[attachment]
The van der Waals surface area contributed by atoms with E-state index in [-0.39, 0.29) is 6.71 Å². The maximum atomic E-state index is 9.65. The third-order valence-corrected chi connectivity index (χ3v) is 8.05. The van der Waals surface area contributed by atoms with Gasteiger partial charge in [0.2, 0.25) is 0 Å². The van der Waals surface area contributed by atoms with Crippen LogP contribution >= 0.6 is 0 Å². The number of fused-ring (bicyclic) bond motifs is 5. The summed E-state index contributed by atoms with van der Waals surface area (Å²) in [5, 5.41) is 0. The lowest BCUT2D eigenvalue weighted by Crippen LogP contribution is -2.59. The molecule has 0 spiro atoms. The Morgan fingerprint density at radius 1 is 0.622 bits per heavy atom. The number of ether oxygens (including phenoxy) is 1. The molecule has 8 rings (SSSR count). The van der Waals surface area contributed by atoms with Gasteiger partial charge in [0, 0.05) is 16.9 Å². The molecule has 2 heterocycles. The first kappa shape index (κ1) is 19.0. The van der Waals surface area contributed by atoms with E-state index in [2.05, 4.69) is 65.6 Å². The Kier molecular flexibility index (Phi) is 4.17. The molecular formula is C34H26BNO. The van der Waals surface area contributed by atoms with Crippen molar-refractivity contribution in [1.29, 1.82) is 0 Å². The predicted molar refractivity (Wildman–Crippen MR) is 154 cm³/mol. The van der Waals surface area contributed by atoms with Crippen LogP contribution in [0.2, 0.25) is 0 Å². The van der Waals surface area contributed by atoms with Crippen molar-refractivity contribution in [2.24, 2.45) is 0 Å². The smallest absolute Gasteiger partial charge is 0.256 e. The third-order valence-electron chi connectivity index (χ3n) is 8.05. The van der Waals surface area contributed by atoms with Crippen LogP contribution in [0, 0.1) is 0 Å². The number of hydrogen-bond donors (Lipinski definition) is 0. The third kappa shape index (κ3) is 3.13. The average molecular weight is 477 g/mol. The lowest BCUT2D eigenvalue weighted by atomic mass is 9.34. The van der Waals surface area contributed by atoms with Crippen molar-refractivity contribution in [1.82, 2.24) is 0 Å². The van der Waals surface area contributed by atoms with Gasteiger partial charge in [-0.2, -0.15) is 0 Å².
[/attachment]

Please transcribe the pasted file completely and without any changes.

The van der Waals surface area contributed by atoms with E-state index in [-0.39, 0.29) is 6.71 Å². The maximum atomic E-state index is 9.65. The third-order valence-corrected chi connectivity index (χ3v) is 8.05. The van der Waals surface area contributed by atoms with Gasteiger partial charge in [0.2, 0.25) is 0 Å². The van der Waals surface area contributed by atoms with Crippen LogP contribution >= 0.6 is 0 Å². The number of fused-ring (bicyclic) bond motifs is 5. The summed E-state index contributed by atoms with van der Waals surface area (Å²) in [5, 5.41) is 0. The lowest BCUT2D eigenvalue weighted by Crippen LogP contribution is -2.59. The molecule has 0 spiro atoms. The Morgan fingerprint density at radius 1 is 0.622 bits per heavy atom. The number of ether oxygens (including phenoxy) is 1. The molecule has 8 rings (SSSR count). The van der Waals surface area contributed by atoms with Gasteiger partial charge in [0, 0.05) is 16.9 Å². The molecule has 2 heterocycles. The first kappa shape index (κ1) is 19.0. The van der Waals surface area contributed by atoms with E-state index in [2.05, 4.69) is 65.6 Å². The Kier molecular flexibility index (Phi) is 4.17. The molecular formula is C34H26BNO. The van der Waals surface area contributed by atoms with Crippen molar-refractivity contribution in [1.29, 1.82) is 0 Å². The predicted molar refractivity (Wildman–Crippen MR) is 154 cm³/mol. The van der Waals surface area contributed by atoms with Crippen LogP contribution in [0.2, 0.25) is 0 Å². The van der Waals surface area contributed by atoms with Crippen molar-refractivity contribution in [2.24, 2.45) is 0 Å². The smallest absolute Gasteiger partial charge is 0.256 e. The third-order valence-electron chi connectivity index (χ3n) is 8.05. The van der Waals surface area contributed by atoms with Crippen LogP contribution in [0, 0.1) is 0 Å². The number of hydrogen-bond donors (Lipinski definition) is 0. The third kappa shape index (κ3) is 3.13. The average molecular weight is 477 g/mol. The lowest BCUT2D eigenvalue weighted by atomic mass is 9.34. The van der Waals surface area contributed by atoms with Crippen molar-refractivity contribution in [1.82, 2.24) is 0 Å². The van der Waals surface area contributed by atoms with Gasteiger partial charge in [-0.2, -0.15) is 0 Å².